The Loraine Lab would like to welcome Jessi Davis to the group. Jessi was selected through the 2016 Research Campus Plant-Bio Summer Internship program. She joins us from AL Brown High School, where she will begin her senior year this fall. Jessi will be spending her summer working on designing artificial microRNA to knock down expression of genes in Arabidopsis thaliana.
Now that IGB 9 is out the door and into the hands of users, the team and I are focusing our full attention on developing our all-new genome browser – IGB-fx.
We’re calling it IGB-fx because it uses JavaFX, the graphics toolkit that is replacing Swing in the world of Java-based user interfaces. But that’s only a small part of what makes it much better. The main innovation is that IGB-fx – built from the ground up – is 100% services based and modular. Yes, we are finally all-in for OSGi. IGB 9 and earlier versions were also services based, but there were too many interconnected classes and packages. Making changes to the code required understanding too much of it, which made adding new features too difficult. Since we are an academic, open source project in a rapidly changing field, we need a code base that exemplifies good engineering practices and is easy to modify. In other words, we need a strong foundation on a large lot with room to expand.
Recently, I wrote a quick start guide to building and running IGB-fx. Here, I’m going to describe the steps in more detail and also explain how to load data into the browser. I’ll also explain how to use our fork-and-branch workflow.
To get started, you need git, Apache maven, karafe, and Java 8. We use git for version control, maven (mvn) to compile IGB-fx, and the karafe OSGi container to run it. IGB-fx needs Java 8 because it uses lots of features new to Java 8, like lambdas.
To develop IGB-fx:
- Go to Bitbucket.org and sign up for a free account.
- Go to the IGB-fx team repository and fork the repository. Here’s how: On the IGB-fx team repository home page, click the Actions button (three dots, top left) and choose Fork. This makes a new IGB-fx fork belonging to your user id.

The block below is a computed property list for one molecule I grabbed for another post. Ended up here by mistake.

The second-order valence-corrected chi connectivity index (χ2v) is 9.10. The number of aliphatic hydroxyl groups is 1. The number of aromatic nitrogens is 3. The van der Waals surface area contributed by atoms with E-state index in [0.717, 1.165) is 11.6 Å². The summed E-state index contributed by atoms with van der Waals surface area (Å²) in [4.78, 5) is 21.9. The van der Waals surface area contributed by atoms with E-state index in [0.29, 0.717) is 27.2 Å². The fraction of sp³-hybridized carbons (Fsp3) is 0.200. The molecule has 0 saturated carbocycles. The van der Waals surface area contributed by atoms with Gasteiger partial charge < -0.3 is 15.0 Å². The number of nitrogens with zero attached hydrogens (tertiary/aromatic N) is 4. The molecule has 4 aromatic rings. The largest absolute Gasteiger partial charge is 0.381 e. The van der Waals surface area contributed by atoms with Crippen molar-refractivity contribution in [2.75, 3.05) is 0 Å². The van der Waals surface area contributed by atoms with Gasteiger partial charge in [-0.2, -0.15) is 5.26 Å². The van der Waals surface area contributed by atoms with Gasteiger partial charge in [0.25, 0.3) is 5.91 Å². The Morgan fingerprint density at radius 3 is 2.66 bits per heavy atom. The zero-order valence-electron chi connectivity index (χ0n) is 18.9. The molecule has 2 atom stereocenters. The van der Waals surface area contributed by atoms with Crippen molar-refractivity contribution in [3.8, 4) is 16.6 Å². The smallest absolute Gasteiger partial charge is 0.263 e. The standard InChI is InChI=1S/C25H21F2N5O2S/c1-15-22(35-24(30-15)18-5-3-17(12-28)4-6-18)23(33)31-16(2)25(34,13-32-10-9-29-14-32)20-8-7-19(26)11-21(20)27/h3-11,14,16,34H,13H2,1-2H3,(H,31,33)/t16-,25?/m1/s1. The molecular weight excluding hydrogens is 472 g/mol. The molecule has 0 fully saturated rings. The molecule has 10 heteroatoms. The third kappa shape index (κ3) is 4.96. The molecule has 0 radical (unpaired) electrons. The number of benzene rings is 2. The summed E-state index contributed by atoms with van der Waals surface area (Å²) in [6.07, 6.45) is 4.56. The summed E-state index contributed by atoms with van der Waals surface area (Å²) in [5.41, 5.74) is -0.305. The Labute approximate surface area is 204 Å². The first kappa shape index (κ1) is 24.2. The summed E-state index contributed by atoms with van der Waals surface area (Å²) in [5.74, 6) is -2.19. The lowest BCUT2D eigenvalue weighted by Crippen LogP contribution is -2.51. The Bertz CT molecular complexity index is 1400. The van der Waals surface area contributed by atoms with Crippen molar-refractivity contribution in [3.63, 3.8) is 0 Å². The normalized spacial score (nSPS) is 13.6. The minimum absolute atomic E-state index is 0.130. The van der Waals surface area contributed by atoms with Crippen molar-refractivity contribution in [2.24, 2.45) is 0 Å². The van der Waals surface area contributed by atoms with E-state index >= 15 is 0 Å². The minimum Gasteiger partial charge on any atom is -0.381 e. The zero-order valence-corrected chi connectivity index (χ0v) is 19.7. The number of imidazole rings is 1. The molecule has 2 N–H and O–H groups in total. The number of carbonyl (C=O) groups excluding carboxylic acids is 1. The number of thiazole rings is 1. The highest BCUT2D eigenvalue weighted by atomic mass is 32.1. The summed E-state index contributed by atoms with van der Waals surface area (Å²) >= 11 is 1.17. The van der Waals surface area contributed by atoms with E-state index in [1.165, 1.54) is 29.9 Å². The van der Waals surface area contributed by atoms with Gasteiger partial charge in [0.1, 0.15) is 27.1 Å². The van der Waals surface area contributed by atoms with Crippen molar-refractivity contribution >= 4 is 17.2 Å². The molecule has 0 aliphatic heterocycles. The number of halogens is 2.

- Go to the Web page for your new fork on Bitbucket. Copy the git URL in the upper left.
- On your local computer, clone the project.
- After cloning the project, add the team repository as a new remote repository. You can name it whatever you like, but to be consistent with other projects, name it “upstream” like this:
git remote add upstream https://bitbucket.org/lorainelab/igb-fx
Now, you’re ready to build and run IGB-fx:
- Open a terminal window and change into your cloned fork.
- Build the project using maven.
- Start the karaf shell and use it to run IGB using the provided start-shell.sh script.
Commands to do the above are:
mvn clean install start-shell.sh
Get some data and load it
If you have a fast internet connection, the fastest way to start viewing data in IGB is to open the human genome. Inside IGB-fx Current Genome tab, species Homo sapiens and genome version H_sapiens_Dec_2013 from the two menus. Gene models will load automatically. To load sequence, click the Load Sequence button. This will trigger downloading of a compressed copy of the human genome sequence. This works best on a faster internet connection.
If your internet connection is slow (10 Mbs or less), open a much smaller genome. The fruit fly or Arabidopsis genomes are about ten times smaller than the human genome, and so that are a good choice.
To get the fruit fly genome sequence and gene models annotations:
- Make a folder on your computer where you will keep these files long-term. If you move them, the IGB-fx prototype won’t be able to find them again.
- Go to the IGB Quickload site folder for the 2014 fruit fly genome.
- Download three files and move them into your local folder. The files are:
- In IGB-fx, select File > Open Custom Genome.
- Under Reference, choose the compressed sequence “2bit” file.
- Under Genome Version, type “D_melanogaster_July_2014″
- Under Species, type “Drosophila melanogster”
- Open the annotations file. In IGB-fx, select File > Load File. Select the compressed, indexed gene model file: D_melanogaster_Jul_2014.bed.gz. Note: you may have to uncompress it first.